Editorial: Raise student substance abuse awareness

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Lighting up during school hours and drinking prior to school events are activities that are occasionally pursued by Lynbrook student body. While trends in drug and alcohol abuse at a school like Lynbrook are ever-changing, a stronger substance abuse education program is needed to increase awareness and improve overall student wellness. A supplementary program, including a public speaker event, should also be ready in the event that a particular school year requires more attention due to a greater number of drug or alcohol related incidents.  

“We always have to weigh if substance abuse is a problem,” said Student Conduct Liaison Jose Ramirez. “That is a fluid question that has to be asked every single time because it could be yes at any time. So a plan should always be available.”

The Fremont Union High School District currently has a program in place for students who are caught possessing drugs at school. These students must attend district-mandated classes to reflect on their behavior. Often, they are also required to attend additional therapy sessions.  

Lynbrook’s only current schoolwide education on drugs and alcohol is given during a student’s freshman year PE class. The curriculum, provided by the San Jose Police Department (SJPD), broadly covers substance abuse, with an emphasis on real life consequences. Drugs and alcohol are also briefly touched upon in the zero-tolerance presentations given by the assistant principals each year. Many, however, view the programs as unsuccessful in preventing substance abuse incidents.

“I don’t think [the program] is effective because the program doesn’t target people who need to hear it most,” said senior Alanna Zhou. “Drugs only become prevalent in the upperclassmen and by this time everyone’s already forgotten about what was said [in freshman year].”

Although Lynbrook has much fewer substance abuse problems than most schools, room for improvement remains. Current procedures for dealing with substance cases focus on a responsive rather than preventative approach. By increasing on-campus awareness of substance abuse, students will not need to go through the district program in the first place.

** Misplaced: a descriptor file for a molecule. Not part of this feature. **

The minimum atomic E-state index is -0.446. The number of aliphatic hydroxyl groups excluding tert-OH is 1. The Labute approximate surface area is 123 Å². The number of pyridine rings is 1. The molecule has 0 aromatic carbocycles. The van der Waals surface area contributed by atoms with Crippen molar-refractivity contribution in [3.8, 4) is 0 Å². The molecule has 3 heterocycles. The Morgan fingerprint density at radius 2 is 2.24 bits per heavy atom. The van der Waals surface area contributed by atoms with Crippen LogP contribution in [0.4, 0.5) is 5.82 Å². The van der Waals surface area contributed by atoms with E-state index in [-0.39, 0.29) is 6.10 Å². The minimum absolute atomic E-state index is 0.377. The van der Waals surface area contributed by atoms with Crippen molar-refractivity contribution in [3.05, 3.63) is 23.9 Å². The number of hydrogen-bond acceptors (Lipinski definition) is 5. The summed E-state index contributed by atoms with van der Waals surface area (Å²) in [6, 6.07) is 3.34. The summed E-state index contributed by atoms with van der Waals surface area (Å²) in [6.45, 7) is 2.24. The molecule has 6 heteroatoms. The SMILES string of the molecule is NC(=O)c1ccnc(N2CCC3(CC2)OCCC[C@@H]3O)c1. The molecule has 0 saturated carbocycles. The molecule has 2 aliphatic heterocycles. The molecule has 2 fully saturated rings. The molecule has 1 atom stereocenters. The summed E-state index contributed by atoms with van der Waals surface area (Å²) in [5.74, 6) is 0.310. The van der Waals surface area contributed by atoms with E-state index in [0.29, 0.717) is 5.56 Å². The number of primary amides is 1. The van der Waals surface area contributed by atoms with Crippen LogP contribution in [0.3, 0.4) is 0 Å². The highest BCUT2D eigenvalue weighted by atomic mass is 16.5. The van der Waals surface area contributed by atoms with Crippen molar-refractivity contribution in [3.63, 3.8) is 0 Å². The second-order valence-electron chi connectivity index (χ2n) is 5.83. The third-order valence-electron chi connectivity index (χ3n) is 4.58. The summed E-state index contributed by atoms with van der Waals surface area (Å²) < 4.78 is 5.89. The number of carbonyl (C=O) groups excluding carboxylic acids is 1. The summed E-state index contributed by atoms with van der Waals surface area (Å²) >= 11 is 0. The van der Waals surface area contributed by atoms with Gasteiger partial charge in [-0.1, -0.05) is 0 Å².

Thus, the current program should be revamped to include more discussion of personal experiences, both through open forum within the current SJPD class and exposure to videos of people who have dealt with the repercussions of addiction. The program should also be formatted less like a class and more like a safe space to ask questions.  

In addition, small changes can be implemented to further students’ awareness of the effects of taking drugs or drinking alcohol. Pamphlets should be made accessible in places like the library and office so that students can learn more about substance-related issues and who they can contact in the event that they need help beyond what is discussed during the SJPD class. Posters with similar information can also be hung on the many bulletin boards around campus.

Presently, administration immediately evaluates incoming freshmen on their inclination toward using drugs and alcohol by inquiring with their middle schools and making a point to get to know them. In addition to improving the the standard substance education program, the school should prepare a supplementary program ready to be implemented in the event that one year’s evaluation indicates the necessity for more involvement.  

The additional program would have speakers talk to students about their personal experiences with addiction and the ensuing consequences, which would allow students to better visualize the negative consequences that rise from substance abuse.

“Lynbrook has a fairly low number of drug and alcohol cases that are caught or brought to our attention,” said Assistant Principal Eric Wong. “That is not to say we’re blind to the fact that [substance abuse] is happening or that some of our students are using [drugs and alcohol]. I do think one of the differences here [compared to other schools] is that our students, for the most part, choose to not do it on campus.”

Improving the way Lynbrook handles drug and alcohol education is crucial. In order to do so, it is necessary to implement a updated substance abuse education program, create an additional program for problem years, educate parents and provide more informational tools. Doing so will not only spark important conversations about substance use between students, but also lead to a healthier Lynbrook.